Company that tested over 1 million used phones says that one part fails more often



A report from OptoFidelity (via Android Authority), a company that tests used phones, reveals that it is generally okay to purchase a previously owned handset. After testing over 1 million second hand units, the company says that the risk of purchasing a used phone is low. OptoFidelty's SVP Hans Kuosmanen says, "First of all, if you buy the phone from an established supplier, you can trust them. They are testing and repairing the phones, if needed, before putting them on sale. We have been working with quite a number of them, and they do take the issue of quality very seriously."

OptoFidelity says that no more than 3%-4% of the used phones they have tested had "functional failures." With 95% of problematic handsets caught by the company, less than .5% fail when being used. Ilmo Lounasmaa, VP Marketing at the firm, notes that many used phones are sold with a warranty. She says that refurbished handsets make sense for businesses since the features are more important to them than the age of the handset.


There are some things to watch for. OptoFidelity's tests show that the buttons on a phone are the part more apt to fail. The constant pressing of these buttons would tend to wear them down over time. Next on the list is the LED notification light, if the phone has one, followed by the speakers. Less likely to fail are the modem, the flash and the vibration engine.

The buttons are the most likely part of a used smartphone to fail

The buttons are the most likely part of a used smartphone to fail

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13 Comments

1. libra89

Posts: 2252; Member since: Apr 15, 2016

This is very fascinating and also good to know, thank you. I wonder why or how the LED is the 2nd most likely to fail.

2. Crispin_Gatieza

Posts: 3098; Member since: Jan 23, 2014

Diodes (LEDs) fail mostly through no fault of their own. Usually, they fail because of power spikes caused by an unstable power source such as a defective battery. Overcurrent is the number 1 culprit.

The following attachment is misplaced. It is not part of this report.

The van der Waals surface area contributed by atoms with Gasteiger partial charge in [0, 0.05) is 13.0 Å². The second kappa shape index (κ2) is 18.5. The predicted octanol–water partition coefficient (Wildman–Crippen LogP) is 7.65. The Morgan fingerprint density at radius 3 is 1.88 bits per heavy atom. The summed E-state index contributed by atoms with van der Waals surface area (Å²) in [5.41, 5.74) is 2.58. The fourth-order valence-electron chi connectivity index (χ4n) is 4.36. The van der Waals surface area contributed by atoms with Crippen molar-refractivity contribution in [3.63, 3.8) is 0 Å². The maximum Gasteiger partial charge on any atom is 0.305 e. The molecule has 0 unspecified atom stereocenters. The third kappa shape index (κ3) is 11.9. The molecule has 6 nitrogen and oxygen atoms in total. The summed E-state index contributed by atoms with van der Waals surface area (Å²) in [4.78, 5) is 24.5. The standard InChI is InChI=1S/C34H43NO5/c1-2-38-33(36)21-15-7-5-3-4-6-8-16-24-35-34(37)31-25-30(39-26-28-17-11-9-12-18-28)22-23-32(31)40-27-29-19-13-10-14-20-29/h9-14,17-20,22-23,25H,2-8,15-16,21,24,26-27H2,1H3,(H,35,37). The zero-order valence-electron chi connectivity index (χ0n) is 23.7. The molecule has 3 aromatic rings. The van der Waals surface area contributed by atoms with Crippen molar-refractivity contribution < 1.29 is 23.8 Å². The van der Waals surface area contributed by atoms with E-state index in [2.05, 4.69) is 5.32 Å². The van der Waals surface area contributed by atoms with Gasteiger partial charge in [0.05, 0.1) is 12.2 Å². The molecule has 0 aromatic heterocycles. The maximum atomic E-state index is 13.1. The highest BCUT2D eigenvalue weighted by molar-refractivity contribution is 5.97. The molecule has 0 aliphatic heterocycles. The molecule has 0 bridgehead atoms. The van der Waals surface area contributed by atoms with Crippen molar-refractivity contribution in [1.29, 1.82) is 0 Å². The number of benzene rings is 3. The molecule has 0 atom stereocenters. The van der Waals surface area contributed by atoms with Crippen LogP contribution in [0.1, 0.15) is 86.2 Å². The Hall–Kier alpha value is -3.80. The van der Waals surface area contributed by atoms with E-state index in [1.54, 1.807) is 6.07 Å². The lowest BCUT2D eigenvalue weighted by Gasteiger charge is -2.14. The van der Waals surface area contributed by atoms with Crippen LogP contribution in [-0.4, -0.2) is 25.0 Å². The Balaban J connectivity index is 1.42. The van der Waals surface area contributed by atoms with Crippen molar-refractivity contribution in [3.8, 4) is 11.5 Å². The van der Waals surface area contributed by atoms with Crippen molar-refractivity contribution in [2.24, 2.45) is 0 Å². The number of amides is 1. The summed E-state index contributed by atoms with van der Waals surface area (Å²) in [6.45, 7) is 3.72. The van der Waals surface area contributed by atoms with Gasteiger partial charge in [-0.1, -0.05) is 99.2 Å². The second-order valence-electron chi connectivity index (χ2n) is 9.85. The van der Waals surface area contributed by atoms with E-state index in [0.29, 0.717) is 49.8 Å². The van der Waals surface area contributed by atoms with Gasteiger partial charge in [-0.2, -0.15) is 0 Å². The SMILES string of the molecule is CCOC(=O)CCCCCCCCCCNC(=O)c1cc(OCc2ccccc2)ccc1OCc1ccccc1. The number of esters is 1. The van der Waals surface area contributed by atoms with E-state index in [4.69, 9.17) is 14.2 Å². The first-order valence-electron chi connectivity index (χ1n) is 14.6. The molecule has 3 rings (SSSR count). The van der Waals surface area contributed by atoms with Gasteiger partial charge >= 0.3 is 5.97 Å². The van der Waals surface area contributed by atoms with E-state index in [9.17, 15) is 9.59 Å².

5. bambamboogy02

Posts: 834; Member since: Jun 23, 2012

Figured the Charging PORT, it says Connectors, which has to be either 3.5mm headset jack/or charging port, no?

3. SyCo87

Posts: 286; Member since: Sep 19, 2013

Thank good I never had any of those fail. Curiously, I did have 2 screen defects though(iPhone 5s and S8).

4. mahima

Posts: 719; Member since: Nov 20, 2014

Mine always have a problem with charging in those micro usb port or charger to battery connector. Hope usb c last longer for me

6. yalokiy

Posts: 902; Member since: Aug 01, 2016

Haven't seen failed LEDs on smartphone yet..

7. matistight

Posts: 927; Member since: May 13, 2009

Used to on HTC phones but that's about it. This test is extremely flawed. I mean look at the battery health section. Baseband issues happen so often as well. Maybe they didn't include the iPhones, because baseband, touch, fingerprint, and display would be a lot higher.

8. matistight

Posts: 927; Member since: May 13, 2009

Maybe it applies to Finland, but the US is way different

9. Rocket

Posts: 626; Member since: Feb 24, 2014

Bad usb ports are the only problems that i have encountered with my phones so far.

10. maherk

Posts: 6703; Member since: Feb 10, 2012

What about batteries?

13. worldpeace

Posts: 3099; Member since: Apr 15, 2016

It's in order, from Z to A.

12. warrenellis93

Posts: 540; Member since: Jul 21, 2011

Galaxy note 4 had a motherboard issue that would cause it to turn off by itself

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